25 August 2023

Carlo Eduardo Acton – composer and musician

Musical member of the Acton family was born in Naples

Carlo Acton was the nephew of the former PM of Naples, Sir John Acton
Carlo Acton was the nephew of the
former PM of Naples, Sir John Acton
Opera composer Carlo Eduardo Acton, who was part of the distinguished Italian-based branch of the Acton family, was born on this day in 1829 in Naples.

Carlo became a concert pianist and is particularly remembered for composing the opera Una cena in convitto.

His father, Francis Charles Acton, was the youngest son of General Joseph Acton, and he was also the younger brother of Sir John Acton, the sixth Baronet.

Sir John Acton, Carlo’s uncle, had served as Commander of the naval forces of the Grand Duchy of Tuscany and as the Prime Minister of the Kingdom of Naples while the city was under the rule of King Ferdinand IV. He was the son of Edward Acton, an English physician who had settled in France, and he was the great-grandson of Sir Walter Acton, the second Baronet.

Sir John had succeeded to the title and the family estate in Shropshire in 1791 on the death of his second cousin once removed.

Following his distinguished service in the navy of the Grand Duchy of Tuscany, Sir John was invited to Naples by Queen Maria Carolina and he was asked to reorganize the Neapolitan navy.

Sir John Acton served as prime minister
of Naples under the rule of Ferdinand IV
One of Sir John's grandchildren, John Dalberg-Acton (1834-1902), better known as Lord Acton, was an historian, English politician, and writer, also born in Naples. He was Regius Professor of Modern History at Cambridge from 1895 until his death. He edited the first series of the Cambridge Modern History, served as a Liberal Party MP and is remembered for coining the phrase 'power tends to corrupt, and absolute power corrupts absolutely' in a letter to an Anglican bishop.

Sir John’s younger brother, Francis Charles Acton, had married Esther Fagan, the daughter of the Irish painter, Robert Fagan, who had spent most of his career working in Rome and Sicily, but had fled to Naples to live there at a time when Napoleon’s armies were known to have been approaching Rome.

Francis and Esther had three sons, the talented musician Carlo, and his two brothers, Richard, and Edward.

Carlo learnt to play the piano and in addition to writing an opera, he composed sacred music. His most well-known sacred composition is his work, Tantum ergo.  

Carlo died at Portici, a small port to the south of Naples, in 1909, at the age of 89.

The Acton family's connection with Naples continued into the 20th century. Sir Harold Acton (1904-1994), the British writer, scholar, and aesthete who was born and died at Villa La Pietra outside Florence, was the author of an authoritative two-volume history of the kingdom of Naples under the Bourbons: The Bourbons of Naples (1957) and The Last Bourbons of Naples (1961).

The Villa Pignatelli is set in beautiful gardens in Riviera di Chiaia
The Villa Pignatelli is set in beautiful
gardens in Riviera di Chiaia
Travel tip:

An Acton family landmark worth seeing in Naples is Villa Pignatelli, a house commissioned by Carlo’s cousin, the seventh Baronet, Sir Ferdinand Richard Edward Dalberg-Acton, in 1826, three years before the birth of the composer. The villa is in the Riviera di Chiaia in Naples, which is a long street running along the sea front and the Doric columns along the front of the villa can still be seen from the road. It was designed as a neo-classical residence that would be the centrepiece of a park. The property has changed hands several time since the death of Sir Ferdinand in 1841. It was purchased by Carl Mayer von Rothschild, a member of the German family of financiers. Later, it was used by the Jewish community of Naples for services. It was then sold to the Duke of Monteleon, whose widow, Princess Rosa Fici, left it to the Italian state in her will in 1852. Villa Pignatelli now houses a coach museum and a collection of 18th and 19th century English and French vehicles.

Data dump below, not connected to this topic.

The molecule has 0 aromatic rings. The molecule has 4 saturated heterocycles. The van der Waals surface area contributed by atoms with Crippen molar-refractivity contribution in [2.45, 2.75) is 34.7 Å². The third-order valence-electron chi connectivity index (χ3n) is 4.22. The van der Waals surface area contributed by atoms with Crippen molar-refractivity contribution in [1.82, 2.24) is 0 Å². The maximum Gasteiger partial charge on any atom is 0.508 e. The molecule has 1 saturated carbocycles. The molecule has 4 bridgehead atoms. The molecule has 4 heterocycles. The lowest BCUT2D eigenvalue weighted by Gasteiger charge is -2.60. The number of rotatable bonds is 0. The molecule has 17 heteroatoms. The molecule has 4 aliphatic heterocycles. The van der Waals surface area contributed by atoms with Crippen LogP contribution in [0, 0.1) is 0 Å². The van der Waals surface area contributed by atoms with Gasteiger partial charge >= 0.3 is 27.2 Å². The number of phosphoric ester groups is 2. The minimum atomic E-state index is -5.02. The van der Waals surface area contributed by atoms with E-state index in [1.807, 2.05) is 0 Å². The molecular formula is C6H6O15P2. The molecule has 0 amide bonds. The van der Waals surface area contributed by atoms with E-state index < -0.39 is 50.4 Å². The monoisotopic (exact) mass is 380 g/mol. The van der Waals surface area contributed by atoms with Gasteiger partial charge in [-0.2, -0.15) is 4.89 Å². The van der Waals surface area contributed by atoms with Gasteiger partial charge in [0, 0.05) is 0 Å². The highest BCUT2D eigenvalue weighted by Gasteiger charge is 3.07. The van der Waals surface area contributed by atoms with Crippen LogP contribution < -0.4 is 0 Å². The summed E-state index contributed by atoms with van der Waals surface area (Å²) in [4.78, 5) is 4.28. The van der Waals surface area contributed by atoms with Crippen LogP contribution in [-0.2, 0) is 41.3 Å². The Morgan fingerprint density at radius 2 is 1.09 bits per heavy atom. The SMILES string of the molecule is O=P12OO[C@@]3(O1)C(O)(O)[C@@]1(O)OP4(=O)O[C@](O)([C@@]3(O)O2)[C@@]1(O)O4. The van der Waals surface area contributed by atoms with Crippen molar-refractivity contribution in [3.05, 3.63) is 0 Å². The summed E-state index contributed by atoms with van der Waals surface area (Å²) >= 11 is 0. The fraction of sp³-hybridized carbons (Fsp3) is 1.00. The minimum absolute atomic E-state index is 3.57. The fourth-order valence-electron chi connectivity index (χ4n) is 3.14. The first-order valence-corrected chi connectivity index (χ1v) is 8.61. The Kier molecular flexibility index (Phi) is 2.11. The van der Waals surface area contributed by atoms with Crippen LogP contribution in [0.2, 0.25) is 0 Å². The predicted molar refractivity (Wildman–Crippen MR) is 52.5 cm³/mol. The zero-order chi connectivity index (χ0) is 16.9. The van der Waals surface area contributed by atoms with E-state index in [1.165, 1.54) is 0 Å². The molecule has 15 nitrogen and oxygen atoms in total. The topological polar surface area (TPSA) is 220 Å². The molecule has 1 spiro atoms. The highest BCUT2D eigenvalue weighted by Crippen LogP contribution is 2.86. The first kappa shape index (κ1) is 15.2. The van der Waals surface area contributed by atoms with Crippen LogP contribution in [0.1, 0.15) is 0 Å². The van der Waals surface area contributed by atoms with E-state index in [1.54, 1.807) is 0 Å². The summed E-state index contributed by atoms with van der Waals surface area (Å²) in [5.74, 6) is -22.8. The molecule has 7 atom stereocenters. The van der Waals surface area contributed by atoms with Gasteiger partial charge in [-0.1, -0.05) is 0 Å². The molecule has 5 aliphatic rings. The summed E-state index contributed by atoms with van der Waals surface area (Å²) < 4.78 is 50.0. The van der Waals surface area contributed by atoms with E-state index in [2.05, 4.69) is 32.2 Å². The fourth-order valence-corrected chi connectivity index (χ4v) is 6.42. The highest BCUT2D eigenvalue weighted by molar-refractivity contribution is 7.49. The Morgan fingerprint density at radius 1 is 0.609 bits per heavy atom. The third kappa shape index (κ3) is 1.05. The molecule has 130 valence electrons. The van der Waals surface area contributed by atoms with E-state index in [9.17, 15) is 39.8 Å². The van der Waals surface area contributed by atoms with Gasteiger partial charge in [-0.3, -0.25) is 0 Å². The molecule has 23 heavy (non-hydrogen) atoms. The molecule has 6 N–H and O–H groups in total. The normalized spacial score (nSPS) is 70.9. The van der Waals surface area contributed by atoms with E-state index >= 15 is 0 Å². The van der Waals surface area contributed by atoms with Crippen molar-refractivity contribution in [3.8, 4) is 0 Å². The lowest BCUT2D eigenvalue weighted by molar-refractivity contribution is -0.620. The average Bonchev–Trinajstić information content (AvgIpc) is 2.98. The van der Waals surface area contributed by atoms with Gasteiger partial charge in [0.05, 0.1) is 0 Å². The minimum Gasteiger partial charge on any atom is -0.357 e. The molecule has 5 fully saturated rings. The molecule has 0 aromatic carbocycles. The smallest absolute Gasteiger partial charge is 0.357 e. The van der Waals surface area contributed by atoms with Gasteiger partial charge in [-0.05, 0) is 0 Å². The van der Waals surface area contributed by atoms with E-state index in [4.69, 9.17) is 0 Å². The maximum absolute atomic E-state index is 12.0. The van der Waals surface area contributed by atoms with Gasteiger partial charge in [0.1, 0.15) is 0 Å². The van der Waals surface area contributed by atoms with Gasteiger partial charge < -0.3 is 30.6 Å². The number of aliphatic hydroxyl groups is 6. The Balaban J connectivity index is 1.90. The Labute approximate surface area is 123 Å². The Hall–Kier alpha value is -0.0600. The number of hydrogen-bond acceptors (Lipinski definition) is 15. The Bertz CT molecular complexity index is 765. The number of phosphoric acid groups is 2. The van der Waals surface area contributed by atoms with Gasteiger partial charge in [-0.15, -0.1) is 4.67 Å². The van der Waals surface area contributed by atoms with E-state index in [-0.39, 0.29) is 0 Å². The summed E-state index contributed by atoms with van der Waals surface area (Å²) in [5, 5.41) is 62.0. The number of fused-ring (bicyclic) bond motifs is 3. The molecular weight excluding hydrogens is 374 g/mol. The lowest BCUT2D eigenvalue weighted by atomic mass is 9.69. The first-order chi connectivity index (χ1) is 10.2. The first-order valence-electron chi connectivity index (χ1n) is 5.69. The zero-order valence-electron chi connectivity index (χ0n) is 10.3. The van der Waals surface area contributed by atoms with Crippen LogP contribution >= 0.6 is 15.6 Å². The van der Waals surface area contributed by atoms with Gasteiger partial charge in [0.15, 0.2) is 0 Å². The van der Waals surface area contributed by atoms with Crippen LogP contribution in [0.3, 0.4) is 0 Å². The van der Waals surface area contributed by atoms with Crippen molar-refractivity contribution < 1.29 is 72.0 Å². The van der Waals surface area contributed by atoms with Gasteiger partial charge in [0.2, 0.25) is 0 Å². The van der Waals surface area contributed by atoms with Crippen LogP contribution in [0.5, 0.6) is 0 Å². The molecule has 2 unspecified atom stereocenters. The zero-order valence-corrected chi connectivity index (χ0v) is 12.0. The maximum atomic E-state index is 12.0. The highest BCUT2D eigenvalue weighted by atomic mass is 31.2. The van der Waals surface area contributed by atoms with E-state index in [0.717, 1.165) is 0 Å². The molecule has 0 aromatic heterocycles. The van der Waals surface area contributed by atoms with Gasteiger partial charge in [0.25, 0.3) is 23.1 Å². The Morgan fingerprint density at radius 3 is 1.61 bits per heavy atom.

The Royal Palace of Portici was built as a home for Charles III of Spain, King of Naples and Sicily
The Royal Palace of Portici was built as a home
for Charles III of Spain, King of Naples and Sicily
Travel tip:

Portici, where Carlo Eduardo Acton died, is a town at the foot of Mount Vesuvius situated on the Bay of Naples, about eight kilometers (five miles) southeast of the city of Naples. The city had been destroyed by the eruption of Vesuvius in 1631, but was later rebuilt. Charles III of Spain, King of Naples and Sicily, built a royal palace in the town between 1738 and 1749. A botanical garden run by the Faculty of Agriculture of the University of Naples is now located there. The garden has an important collection of desert plants, which include specimens from South Africa and Madagascar. The gardens are open to the public from Monday to Friday in the mornings, and can be visited free of charge.

Also on this day:

79: Vesuvius erupts, destroying Pompeii and other cities

665: The death of Saint Patricia of Naples

1509: The birth of Borgia cardinal Ippolito II d'Este

1609: Galileo demonstrates the potential of telescope

1691: The birth of architect Alessandro Galilei 


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